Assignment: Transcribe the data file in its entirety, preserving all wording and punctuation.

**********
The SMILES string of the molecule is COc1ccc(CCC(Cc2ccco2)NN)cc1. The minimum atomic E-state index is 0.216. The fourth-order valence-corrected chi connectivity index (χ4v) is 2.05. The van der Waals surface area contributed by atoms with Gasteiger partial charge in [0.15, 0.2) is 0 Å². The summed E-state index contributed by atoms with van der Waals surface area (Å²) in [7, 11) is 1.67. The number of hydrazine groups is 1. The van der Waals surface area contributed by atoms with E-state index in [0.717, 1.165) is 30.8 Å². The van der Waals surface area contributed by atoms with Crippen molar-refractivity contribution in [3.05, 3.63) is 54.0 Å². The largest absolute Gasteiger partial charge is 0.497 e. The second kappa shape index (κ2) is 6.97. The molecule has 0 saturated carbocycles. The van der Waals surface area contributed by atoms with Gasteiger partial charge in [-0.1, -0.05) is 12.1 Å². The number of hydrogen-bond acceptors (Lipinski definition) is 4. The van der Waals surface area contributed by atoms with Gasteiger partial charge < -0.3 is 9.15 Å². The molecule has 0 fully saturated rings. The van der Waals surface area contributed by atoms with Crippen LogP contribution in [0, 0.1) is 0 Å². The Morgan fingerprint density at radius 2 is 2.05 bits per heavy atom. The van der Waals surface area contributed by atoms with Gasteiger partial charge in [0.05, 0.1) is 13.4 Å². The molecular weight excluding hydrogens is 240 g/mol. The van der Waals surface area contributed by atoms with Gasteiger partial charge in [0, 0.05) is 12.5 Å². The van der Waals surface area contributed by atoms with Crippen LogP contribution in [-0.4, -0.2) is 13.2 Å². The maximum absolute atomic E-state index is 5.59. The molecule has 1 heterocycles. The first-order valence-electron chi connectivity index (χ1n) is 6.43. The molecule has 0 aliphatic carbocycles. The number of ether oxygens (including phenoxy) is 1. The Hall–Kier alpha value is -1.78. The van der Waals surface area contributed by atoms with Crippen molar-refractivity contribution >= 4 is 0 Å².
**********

The SMILES string of the molecule is COc1ccc(CCC(Cc2ccco2)NN)cc1. The minimum atomic E-state index is 0.216. The fourth-order valence-corrected chi connectivity index (χ4v) is 2.05. The van der Waals surface area contributed by atoms with Gasteiger partial charge in [0.15, 0.2) is 0 Å². The summed E-state index contributed by atoms with van der Waals surface area (Å²) in [7, 11) is 1.67. The number of hydrazine groups is 1. The van der Waals surface area contributed by atoms with E-state index in [0.717, 1.165) is 30.8 Å². The van der Waals surface area contributed by atoms with Crippen molar-refractivity contribution in [3.05, 3.63) is 54.0 Å². The largest absolute Gasteiger partial charge is 0.497 e. The second kappa shape index (κ2) is 6.97. The molecule has 0 saturated carbocycles. The van der Waals surface area contributed by atoms with Gasteiger partial charge in [-0.1, -0.05) is 12.1 Å². The number of hydrogen-bond acceptors (Lipinski definition) is 4. The van der Waals surface area contributed by atoms with Gasteiger partial charge < -0.3 is 9.15 Å². The molecule has 0 fully saturated rings. The van der Waals surface area contributed by atoms with Crippen LogP contribution in [0, 0.1) is 0 Å². The Morgan fingerprint density at radius 2 is 2.05 bits per heavy atom. The van der Waals surface area contributed by atoms with Gasteiger partial charge in [0.05, 0.1) is 13.4 Å². The molecular weight excluding hydrogens is 240 g/mol. The van der Waals surface area contributed by atoms with Gasteiger partial charge in [0, 0.05) is 12.5 Å². The van der Waals surface area contributed by atoms with Crippen LogP contribution in [-0.4, -0.2) is 13.2 Å². The maximum absolute atomic E-state index is 5.59. The molecule has 1 heterocycles. The first-order valence-electron chi connectivity index (χ1n) is 6.43. The molecule has 0 aliphatic carbocycles. The number of ether oxygens (including phenoxy) is 1. The Hall–Kier alpha value is -1.78. The van der Waals surface area contributed by atoms with Crippen molar-refractivity contribution >= 4 is 0 Å².